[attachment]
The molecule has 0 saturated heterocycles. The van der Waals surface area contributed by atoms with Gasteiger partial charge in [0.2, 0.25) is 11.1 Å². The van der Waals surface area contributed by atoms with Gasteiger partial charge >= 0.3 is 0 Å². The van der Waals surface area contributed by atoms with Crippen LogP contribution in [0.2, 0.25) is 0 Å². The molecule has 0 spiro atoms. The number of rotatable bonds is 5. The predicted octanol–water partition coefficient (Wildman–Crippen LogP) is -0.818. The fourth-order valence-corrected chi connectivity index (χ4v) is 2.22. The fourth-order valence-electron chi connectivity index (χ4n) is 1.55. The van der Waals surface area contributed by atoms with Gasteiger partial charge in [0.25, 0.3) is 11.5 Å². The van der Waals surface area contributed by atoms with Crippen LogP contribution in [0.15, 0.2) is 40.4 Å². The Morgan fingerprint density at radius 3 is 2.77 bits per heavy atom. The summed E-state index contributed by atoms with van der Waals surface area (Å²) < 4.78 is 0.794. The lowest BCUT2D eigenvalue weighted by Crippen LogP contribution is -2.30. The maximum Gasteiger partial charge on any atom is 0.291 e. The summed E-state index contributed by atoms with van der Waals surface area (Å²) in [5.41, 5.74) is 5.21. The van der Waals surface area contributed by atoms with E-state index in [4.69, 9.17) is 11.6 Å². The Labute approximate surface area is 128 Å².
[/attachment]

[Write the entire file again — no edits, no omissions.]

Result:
The molecule has 0 saturated heterocycles. The van der Waals surface area contributed by atoms with Gasteiger partial charge in [0.2, 0.25) is 11.1 Å². The van der Waals surface area contributed by atoms with Gasteiger partial charge >= 0.3 is 0 Å². The van der Waals surface area contributed by atoms with Crippen LogP contribution in [0.2, 0.25) is 0 Å². The molecule has 0 spiro atoms. The number of rotatable bonds is 5. The predicted octanol–water partition coefficient (Wildman–Crippen LogP) is -0.818. The fourth-order valence-corrected chi connectivity index (χ4v) is 2.22. The fourth-order valence-electron chi connectivity index (χ4n) is 1.55. The van der Waals surface area contributed by atoms with Gasteiger partial charge in [0.25, 0.3) is 11.5 Å². The van der Waals surface area contributed by atoms with Crippen LogP contribution in [0.15, 0.2) is 40.4 Å². The Morgan fingerprint density at radius 3 is 2.77 bits per heavy atom. The summed E-state index contributed by atoms with van der Waals surface area (Å²) < 4.78 is 0.794. The lowest BCUT2D eigenvalue weighted by Crippen LogP contribution is -2.30. The maximum Gasteiger partial charge on any atom is 0.291 e. The summed E-state index contributed by atoms with van der Waals surface area (Å²) in [5.41, 5.74) is 5.21. The van der Waals surface area contributed by atoms with E-state index in [4.69, 9.17) is 11.6 Å². The Labute approximate surface area is 128 Å².